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What to do about a student who consistently doesn’t show up to class, or one who bullies others?

Is it a school’s responsibility to sit down with the student to figure out what’s going on? Or does that miss the mark of helping the students whose learning is being disrupted?

Often, when students act out, it’s because of some sort of trauma, says Emma Green, the state Public Education Department’s first prevention, response and resiliency coordinator. That can include abuse or neglect at home, but also extend to trauma from the COVID-19 pandemic.

To shift away from punishing and excluding students, Green is urging schools across the state to embrace “trauma-informed” restorative practices. Those aim to draw attention to how misbehavior affects school communities, and emphasize support for wrongdoers instead of suspending or expelling them.

But some, like House Minority Whip Rod Montoya, R-Farmington, aren’t entirely on board with introducing restorative justice into schools. Montoya said the concept “doesn’t go far enough in protecting the victim” – including when applied to criminal justice.

He questioned where schools should draw the line, especially when it comes to violence and bullying.

“It’s all about the safety of the students,” he said. “The problem I have with this restorative justice system that’s in place … in cities that are run by progressives, is it goes too far in worrying about restoring the victimizer.”

“PED is focused on restorative justice, on race and gender issues, and not focusing on education,” he added.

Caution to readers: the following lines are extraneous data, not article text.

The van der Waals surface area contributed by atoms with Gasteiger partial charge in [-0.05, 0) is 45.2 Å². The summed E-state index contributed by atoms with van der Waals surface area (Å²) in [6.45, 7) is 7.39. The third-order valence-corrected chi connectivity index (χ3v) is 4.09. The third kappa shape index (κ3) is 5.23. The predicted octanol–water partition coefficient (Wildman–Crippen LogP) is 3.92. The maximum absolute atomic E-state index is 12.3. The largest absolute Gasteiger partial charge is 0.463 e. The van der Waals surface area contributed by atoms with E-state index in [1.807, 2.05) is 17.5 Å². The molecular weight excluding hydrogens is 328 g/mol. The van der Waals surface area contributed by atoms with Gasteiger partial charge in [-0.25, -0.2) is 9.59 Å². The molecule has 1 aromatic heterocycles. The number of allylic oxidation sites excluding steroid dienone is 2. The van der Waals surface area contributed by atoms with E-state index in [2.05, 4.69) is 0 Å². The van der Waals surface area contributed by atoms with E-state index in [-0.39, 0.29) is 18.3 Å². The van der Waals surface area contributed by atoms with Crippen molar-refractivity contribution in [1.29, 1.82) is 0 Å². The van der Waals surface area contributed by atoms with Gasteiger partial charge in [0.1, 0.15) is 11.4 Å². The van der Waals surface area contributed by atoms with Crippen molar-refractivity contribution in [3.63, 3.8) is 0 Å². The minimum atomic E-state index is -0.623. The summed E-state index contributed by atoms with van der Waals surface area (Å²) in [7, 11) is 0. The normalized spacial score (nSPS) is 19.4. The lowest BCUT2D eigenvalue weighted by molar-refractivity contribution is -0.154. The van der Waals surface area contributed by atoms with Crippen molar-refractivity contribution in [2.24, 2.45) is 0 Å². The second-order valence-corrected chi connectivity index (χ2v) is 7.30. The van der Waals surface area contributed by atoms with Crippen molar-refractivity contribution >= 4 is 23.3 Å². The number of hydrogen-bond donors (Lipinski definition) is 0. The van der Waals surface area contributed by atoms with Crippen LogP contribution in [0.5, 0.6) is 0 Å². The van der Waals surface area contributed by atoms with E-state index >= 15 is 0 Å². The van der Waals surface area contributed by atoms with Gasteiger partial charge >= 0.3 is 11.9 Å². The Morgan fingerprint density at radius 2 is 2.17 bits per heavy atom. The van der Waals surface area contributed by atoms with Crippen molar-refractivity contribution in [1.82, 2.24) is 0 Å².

Education Secretary Kurt Steinhaus told Montoya in a letter that PED’s idea isn’t to change how schools handle violence or threats. Fighting in Albuquerque Public Schools, for example, can mean short-term suspension, according to the district’s handbook for the coming year.

Rather, the PED wants to encourage restorative practices with optional professional development to de-escalate tensions between students before they get out of hand, while avoiding piling more trauma on, Steinhaus said.

Montoya said he’s mainly concerned with violence, and agreed that students shouldn’t be kicked out of school “for any reason.”

At the same time, he said that even when there’s a possibility for violence – such as when a student is bullied – there can be a disruption in the learning environment.

“We’re worried, I think, sometimes too much for the one at the expense of the many,” he said. “We need to make sure that the learning environment is not disrupted.”

Green argued that restorative practices, which include a range of different interventions and supports to help students – starting with daily check-ins on the well being of students – in fact replace “exclusionary punishment” with more “inclusionary and accountability-based” supports.

Under restorative justice, a bully would still have to answer to school leadership, she said – the idea is just that everyone would get more help on the root causes of the problem, instead of the bully being kicked to the curb.

“When we send a kiddo out of the classroom enough, there’s this message that they don’t belong, that it’s not worth the teacher’s time, or anyone’s time to really figure out what that student needs to be able to keep them included in the learning environment,’” she said.